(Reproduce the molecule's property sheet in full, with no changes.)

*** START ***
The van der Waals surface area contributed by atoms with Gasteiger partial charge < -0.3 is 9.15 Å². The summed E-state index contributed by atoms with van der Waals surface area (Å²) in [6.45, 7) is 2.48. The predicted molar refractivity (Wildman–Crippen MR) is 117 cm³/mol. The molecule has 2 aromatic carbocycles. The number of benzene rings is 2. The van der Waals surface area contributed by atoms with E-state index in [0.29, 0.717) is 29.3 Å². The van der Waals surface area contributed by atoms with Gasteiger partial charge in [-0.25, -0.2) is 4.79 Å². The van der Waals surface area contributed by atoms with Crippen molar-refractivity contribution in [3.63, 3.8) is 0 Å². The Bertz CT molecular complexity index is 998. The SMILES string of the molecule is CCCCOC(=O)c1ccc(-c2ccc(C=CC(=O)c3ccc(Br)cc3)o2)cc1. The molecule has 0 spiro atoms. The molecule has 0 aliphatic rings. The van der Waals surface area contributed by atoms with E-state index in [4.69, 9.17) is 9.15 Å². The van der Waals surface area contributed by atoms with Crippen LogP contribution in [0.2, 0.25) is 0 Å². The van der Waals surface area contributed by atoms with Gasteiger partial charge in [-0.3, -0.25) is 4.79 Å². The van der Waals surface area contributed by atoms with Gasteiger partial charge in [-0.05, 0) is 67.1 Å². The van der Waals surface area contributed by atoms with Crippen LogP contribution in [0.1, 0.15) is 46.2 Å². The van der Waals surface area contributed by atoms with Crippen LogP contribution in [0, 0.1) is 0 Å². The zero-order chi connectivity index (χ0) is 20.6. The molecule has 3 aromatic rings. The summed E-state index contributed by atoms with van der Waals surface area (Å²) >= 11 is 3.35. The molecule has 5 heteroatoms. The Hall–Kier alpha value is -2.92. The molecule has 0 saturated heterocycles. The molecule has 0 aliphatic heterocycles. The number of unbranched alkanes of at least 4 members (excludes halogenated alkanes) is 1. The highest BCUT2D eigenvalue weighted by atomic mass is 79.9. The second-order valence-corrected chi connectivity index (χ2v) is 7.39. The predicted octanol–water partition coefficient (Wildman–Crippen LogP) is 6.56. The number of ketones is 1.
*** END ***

The van der Waals surface area contributed by atoms with Gasteiger partial charge < -0.3 is 9.15 Å². The summed E-state index contributed by atoms with van der Waals surface area (Å²) in [6.45, 7) is 2.48. The predicted molar refractivity (Wildman–Crippen MR) is 117 cm³/mol. The molecule has 2 aromatic carbocycles. The number of benzene rings is 2. The van der Waals surface area contributed by atoms with E-state index in [0.29, 0.717) is 29.3 Å². The van der Waals surface area contributed by atoms with Gasteiger partial charge in [-0.25, -0.2) is 4.79 Å². The van der Waals surface area contributed by atoms with Crippen molar-refractivity contribution in [3.63, 3.8) is 0 Å². The Bertz CT molecular complexity index is 998. The SMILES string of the molecule is CCCCOC(=O)c1ccc(-c2ccc(C=CC(=O)c3ccc(Br)cc3)o2)cc1. The molecule has 0 spiro atoms. The molecule has 0 aliphatic rings. The van der Waals surface area contributed by atoms with E-state index in [4.69, 9.17) is 9.15 Å². The van der Waals surface area contributed by atoms with Crippen LogP contribution in [0.2, 0.25) is 0 Å². The van der Waals surface area contributed by atoms with Gasteiger partial charge in [-0.3, -0.25) is 4.79 Å². The van der Waals surface area contributed by atoms with Gasteiger partial charge in [-0.05, 0) is 67.1 Å². The van der Waals surface area contributed by atoms with Crippen LogP contribution in [0.1, 0.15) is 46.2 Å². The van der Waals surface area contributed by atoms with Crippen LogP contribution in [0, 0.1) is 0 Å². The zero-order chi connectivity index (χ0) is 20.6. The molecule has 3 aromatic rings. The summed E-state index contributed by atoms with van der Waals surface area (Å²) >= 11 is 3.35. The molecule has 5 heteroatoms. The Hall–Kier alpha value is -2.92. The molecule has 0 saturated heterocycles. The molecule has 0 aliphatic heterocycles. The number of unbranched alkanes of at least 4 members (excludes halogenated alkanes) is 1. The highest BCUT2D eigenvalue weighted by atomic mass is 79.9. The second-order valence-corrected chi connectivity index (χ2v) is 7.39. The predicted octanol–water partition coefficient (Wildman–Crippen LogP) is 6.56. The number of ketones is 1.